Irregular sleep-wake rhythm disorder

Melatonin (upper right inset) is produced in the pineal gland. The production and secretion of melatonin is mediated largely by postganglionic retinal nerve fibers that pass through the retinohypothalamic tract to the suprachiasmatic nucleus, through the superior cervical ganglion, and finally to the pineal gland. This neuronal system is activated by darkness and suppressed by light (left insets). The activation of alpha1 and beta1 adrenergic receptors in the pineal gland raises cyclic AMP and calcium concentrations and activates arylalkylamine N-acetyltransferase, initiating the synthesis and release of melatonin. The daily rhythm of melatonin secretion is controlled by the endogenous master pacemaker located in the SCN, whereas timing in the SCN is in turn regulated by melatonin. The lower right inset shows the temporal relationship between the activity of the suprachiasmatic nuclei and the secretion of melatonin within a period of 24 hours (not to scale). (Adapted 2006, with permission, from: Brzezinski A. Mechanisms of disease: melatonin in humans. New Engl J Med 1997;336:186-195. Copyright © 1997 Massachusetts Medical Society.)
This sleep log indicates the periods of sleep for a patient with irregular sleep-wake rhythm disorder. The log was collected over a 14-day period. (Courtesy of Dr. Bradley V Vaughn.)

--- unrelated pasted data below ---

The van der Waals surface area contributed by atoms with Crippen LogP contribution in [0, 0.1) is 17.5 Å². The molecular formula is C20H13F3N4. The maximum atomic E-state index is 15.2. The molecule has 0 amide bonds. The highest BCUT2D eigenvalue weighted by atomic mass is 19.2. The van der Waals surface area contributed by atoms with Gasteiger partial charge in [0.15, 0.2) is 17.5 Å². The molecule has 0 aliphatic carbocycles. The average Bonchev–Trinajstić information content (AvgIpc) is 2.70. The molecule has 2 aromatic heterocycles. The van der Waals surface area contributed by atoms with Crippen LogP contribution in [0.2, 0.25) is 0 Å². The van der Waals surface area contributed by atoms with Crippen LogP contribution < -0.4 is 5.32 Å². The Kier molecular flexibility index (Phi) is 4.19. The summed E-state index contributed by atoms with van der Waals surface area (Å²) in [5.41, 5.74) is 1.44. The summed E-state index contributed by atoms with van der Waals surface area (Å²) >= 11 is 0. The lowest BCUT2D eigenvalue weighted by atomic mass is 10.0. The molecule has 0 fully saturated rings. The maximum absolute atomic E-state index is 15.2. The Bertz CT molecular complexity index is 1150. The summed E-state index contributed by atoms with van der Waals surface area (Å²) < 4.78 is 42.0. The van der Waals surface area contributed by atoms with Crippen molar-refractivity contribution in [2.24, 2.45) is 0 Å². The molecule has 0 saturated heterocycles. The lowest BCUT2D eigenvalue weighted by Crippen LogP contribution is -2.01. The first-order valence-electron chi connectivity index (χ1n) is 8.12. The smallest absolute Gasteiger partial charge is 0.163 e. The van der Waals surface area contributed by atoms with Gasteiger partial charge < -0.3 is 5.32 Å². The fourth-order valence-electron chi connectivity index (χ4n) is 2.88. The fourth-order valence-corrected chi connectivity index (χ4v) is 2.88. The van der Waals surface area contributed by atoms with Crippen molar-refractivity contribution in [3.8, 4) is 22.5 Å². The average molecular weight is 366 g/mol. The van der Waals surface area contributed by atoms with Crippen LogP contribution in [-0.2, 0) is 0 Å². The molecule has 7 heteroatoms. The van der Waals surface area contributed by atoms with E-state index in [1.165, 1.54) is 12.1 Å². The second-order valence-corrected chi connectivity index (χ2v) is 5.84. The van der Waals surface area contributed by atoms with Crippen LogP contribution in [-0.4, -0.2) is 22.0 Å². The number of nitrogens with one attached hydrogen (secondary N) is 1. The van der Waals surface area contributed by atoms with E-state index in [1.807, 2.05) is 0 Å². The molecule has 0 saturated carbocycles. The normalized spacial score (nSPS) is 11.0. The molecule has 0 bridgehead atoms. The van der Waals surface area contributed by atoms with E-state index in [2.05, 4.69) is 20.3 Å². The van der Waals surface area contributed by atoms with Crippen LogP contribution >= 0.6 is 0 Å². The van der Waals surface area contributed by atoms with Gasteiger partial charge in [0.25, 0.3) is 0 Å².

The y-axis shows the direction and relative magnitude of the phase shift produced by the administration of light (blue line) and melatonin (red line) at various times that are shown on the x-axis. The two x-axes show the time of melatonin administration or bright light exposure in either clock time (upper x-axis) or circadian time of hours before or after the dim light melatonin onset (DLMO) (lower x-axis). The rectangle represents sleep period, the reversed triangle represents the core body temperature nadir, and the arrow represents the DLMO. The clock time axis shows the DLMO at about 9 PM, sleep from about 11 PM to 7 AM, and the core body temperature nadir at about 4 AM. These represent the typical times and phase relationships among these rhythms when the circadian clock is entrained to a 24-hour day. For individuals with earlier or later circadian rhythms, the time axis should be adjusted accordingly. The phase response curves show the phase shifts to light or melatonin administration, but in a particular situation the overall 24-hour light-dark pattern, which includes the dark time during sleep, is important in determining the direction and magnitude of the resulting phase shift. The magnitudes of the phase shifts in the light and melatonin phase response curve should not be directly compared to each other as the magnitude will depend on the “dose” used and the magnitude of the shift of sleep/dark. (Reproduced from: Burgess HJ, Sharkey KM, Eastman CI. Bright light, dark and melatonin can promote circadian adaptation in night shift workers. Sleep Med Rev 2002;6(5):407-20. With permission from Elsevier.)

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